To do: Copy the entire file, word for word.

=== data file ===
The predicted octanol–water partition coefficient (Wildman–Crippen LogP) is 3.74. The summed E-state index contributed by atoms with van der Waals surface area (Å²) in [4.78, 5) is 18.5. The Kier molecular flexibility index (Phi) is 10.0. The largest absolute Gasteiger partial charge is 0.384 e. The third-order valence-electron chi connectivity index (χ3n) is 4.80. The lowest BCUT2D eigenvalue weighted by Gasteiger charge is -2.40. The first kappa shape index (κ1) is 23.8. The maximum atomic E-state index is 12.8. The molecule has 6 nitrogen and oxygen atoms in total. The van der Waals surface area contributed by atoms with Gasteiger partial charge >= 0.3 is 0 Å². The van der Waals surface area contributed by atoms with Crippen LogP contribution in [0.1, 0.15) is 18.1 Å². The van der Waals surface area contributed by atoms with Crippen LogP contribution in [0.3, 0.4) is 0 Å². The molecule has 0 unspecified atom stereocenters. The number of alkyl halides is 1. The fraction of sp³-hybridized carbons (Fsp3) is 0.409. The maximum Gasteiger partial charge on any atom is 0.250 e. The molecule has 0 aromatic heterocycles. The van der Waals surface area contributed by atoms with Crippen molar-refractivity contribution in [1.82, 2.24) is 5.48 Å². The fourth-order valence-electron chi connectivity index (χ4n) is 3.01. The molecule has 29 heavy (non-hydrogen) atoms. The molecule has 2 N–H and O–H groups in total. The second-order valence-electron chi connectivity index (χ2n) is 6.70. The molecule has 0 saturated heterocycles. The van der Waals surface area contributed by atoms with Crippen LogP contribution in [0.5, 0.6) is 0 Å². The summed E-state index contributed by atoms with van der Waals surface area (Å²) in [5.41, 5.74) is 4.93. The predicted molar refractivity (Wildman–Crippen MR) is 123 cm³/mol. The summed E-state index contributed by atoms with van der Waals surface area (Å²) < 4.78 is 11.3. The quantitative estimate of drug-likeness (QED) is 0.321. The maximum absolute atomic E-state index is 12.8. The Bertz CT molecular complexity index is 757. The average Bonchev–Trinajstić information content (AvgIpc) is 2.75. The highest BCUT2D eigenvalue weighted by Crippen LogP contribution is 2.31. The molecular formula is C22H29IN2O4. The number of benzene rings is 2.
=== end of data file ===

The predicted octanol–water partition coefficient (Wildman–Crippen LogP) is 3.74. The summed E-state index contributed by atoms with van der Waals surface area (Å²) in [4.78, 5) is 18.5. The Kier molecular flexibility index (Phi) is 10.0. The largest absolute Gasteiger partial charge is 0.384 e. The third-order valence-electron chi connectivity index (χ3n) is 4.80. The lowest BCUT2D eigenvalue weighted by Gasteiger charge is -2.40. The first kappa shape index (κ1) is 23.8. The maximum atomic E-state index is 12.8. The molecule has 6 nitrogen and oxygen atoms in total. The van der Waals surface area contributed by atoms with Gasteiger partial charge >= 0.3 is 0 Å². The van der Waals surface area contributed by atoms with Crippen LogP contribution in [0.1, 0.15) is 18.1 Å². The van der Waals surface area contributed by atoms with Crippen LogP contribution in [0.3, 0.4) is 0 Å². The molecule has 0 unspecified atom stereocenters. The number of alkyl halides is 1. The fraction of sp³-hybridized carbons (Fsp3) is 0.409. The maximum Gasteiger partial charge on any atom is 0.250 e. The molecule has 0 aromatic heterocycles. The van der Waals surface area contributed by atoms with Crippen molar-refractivity contribution in [1.82, 2.24) is 5.48 Å². The fourth-order valence-electron chi connectivity index (χ4n) is 3.01. The molecule has 29 heavy (non-hydrogen) atoms. The molecule has 2 N–H and O–H groups in total. The second-order valence-electron chi connectivity index (χ2n) is 6.70. The molecule has 0 saturated heterocycles. The van der Waals surface area contributed by atoms with Crippen LogP contribution in [0.5, 0.6) is 0 Å². The summed E-state index contributed by atoms with van der Waals surface area (Å²) in [5.41, 5.74) is 4.93. The predicted molar refractivity (Wildman–Crippen MR) is 123 cm³/mol. The summed E-state index contributed by atoms with van der Waals surface area (Å²) < 4.78 is 11.3. The quantitative estimate of drug-likeness (QED) is 0.321. The maximum absolute atomic E-state index is 12.8. The Bertz CT molecular complexity index is 757. The average Bonchev–Trinajstić information content (AvgIpc) is 2.75. The highest BCUT2D eigenvalue weighted by Crippen LogP contribution is 2.31. The molecular formula is C22H29IN2O4. The number of benzene rings is 2.